Signs all point to a program launch, perhaps at the Paris Air Show. Authority to Offer (ATO) the airplane for sale is expected by March or April.

Engine companies were asked to respond to Requests for Proposals by the end of December. Engine down select is expected soon.

LNC’s Dan Catchpole will be reporting on this process soon.

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2019 Outlook: ATR begins year in commanding position

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Introduction

Jan. 7, 2019, © Leeham News: ATR, the turboprop airliner OEM, enters 2019 in a commanding position.

Year-end 2018 order numbers for ATR and rival Bombardier aren’t in yet.

Through October, ATR held 74% of the backlog. Bombardier, buoyed by a large order for 25 Q400s from India’s SpiceJet (the 2027 deliveries in the Chart below), had 26% of the backlog.

Bombardier contracted to sell its Q400 program to Longview Capital Partners, parent of Viking Air. The Canadian company previously purchased all legacy de Havilland programs, including the Beaver, Twin Otter and aerial firefighting aircraft.

Viking restarted production of the Twin Otter and is gearing up to restart the Beaver.

Its plans for the Q400, Q300 and previous Dash 8 programs hasn’t been announced.

Summary
  • Bombardier neglected the Q400.
  • Small market over 20 years.
  • ATR would like new program.

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Pontifications: More hints NMA is a “go”

By Scott Hamilton

Dec. 3, 2018, © Leeham News: Safran, the French company that is a 50% partner in CFM International, believes Boeing will launch the New Midmarket Airplane next year.

Safran held its investors day last Thursday.

In sideline conversation, one of those attending reports that Safran met recently with Boeing and is convinced the NMA is a “go.”

(Others, elsewhere, remain skeptical.)

Engine company responses for proposals are due this month to Boeing. CFM, Rolls-Royce and Pratt & Whitney are competing for the engine selection.

It’s believed Boeing would like a dual source (certainly airlines do), but in all likelihood, the odds-on favorite is that the NMA will have a sole source engine. The betting is that it will be CFM. Read more

A330neo backlog faces challenging skyline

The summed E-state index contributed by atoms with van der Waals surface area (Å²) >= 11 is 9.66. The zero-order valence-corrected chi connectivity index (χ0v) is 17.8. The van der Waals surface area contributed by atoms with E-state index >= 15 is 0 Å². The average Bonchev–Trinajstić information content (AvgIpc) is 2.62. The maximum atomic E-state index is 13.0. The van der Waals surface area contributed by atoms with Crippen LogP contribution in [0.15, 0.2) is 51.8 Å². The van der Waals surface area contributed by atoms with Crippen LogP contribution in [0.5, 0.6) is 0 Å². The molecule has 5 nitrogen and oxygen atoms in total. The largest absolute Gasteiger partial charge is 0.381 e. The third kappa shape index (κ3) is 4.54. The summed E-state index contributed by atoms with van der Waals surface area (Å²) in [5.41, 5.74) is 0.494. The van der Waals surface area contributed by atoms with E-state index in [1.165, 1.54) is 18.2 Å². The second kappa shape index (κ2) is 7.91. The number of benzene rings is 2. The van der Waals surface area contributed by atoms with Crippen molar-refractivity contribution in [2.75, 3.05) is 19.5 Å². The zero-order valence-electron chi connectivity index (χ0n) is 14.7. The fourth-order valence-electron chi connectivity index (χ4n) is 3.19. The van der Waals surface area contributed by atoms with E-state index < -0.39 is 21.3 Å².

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Introduction

Nov. 12, 2018, © Leeham News: With the first flight of the Airbus A330-800, it’s time to take a new look at the status of the A330 program.

Summary

  • Additional orders have been recorded, but the skyline remains challenged.
  • Iran Air’s order for 30 ceos and neos is still on the books.
  • AirAsia X has yet to confirm Farnborough’s MOU for 34 A330-900s and reportedly looks for convert some to single-aisles.
  • Lessors have a big chunk.

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Assessing the Dubai Air Show

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Introduction

Nov. 20, 2017, © Leeham Co.: The Dubai Air Show was a clear win for Boeing, despite the last minute 430 airplane commitment from the Indigo Partners group.

The “MENA” region, for Middle East and North Africa, has been the staple of the Dubai Air Show.

There have been occasional smatterings of peripheral regions tossed in, but commitments from US companies (except lessors doing business worldwide) have not been a regular feature.

Summary
  • Boeing swept the MENA orders and commitments.
  • Emirates order for 40 787-10s begin delivery from 2022 and may be tied to adjustments in 777X delivery rate.
  • The lack of the widely expected A380 order from Emirates was a huge embarrassment to Airbus.
  • Bombardier, better known for its lack of orders at air shows, landed a good one at Dubai.

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Pontifications: Washington State out to lunch on aerospace–again

By Scott Hamilton

Nov. 13, 2017, © Leeham Co.: Washington State’s top aerospace official, John Thornquist, resigned early this month, complaining that the State Legislature cut the Department of Commerce’s budget 78% over the past three years—making it impossible for Commerce to promote Washington aerospace.

The Puget Sound Business Journal revealed the resignation Nov. 3. The Seattle Times followed later in the day.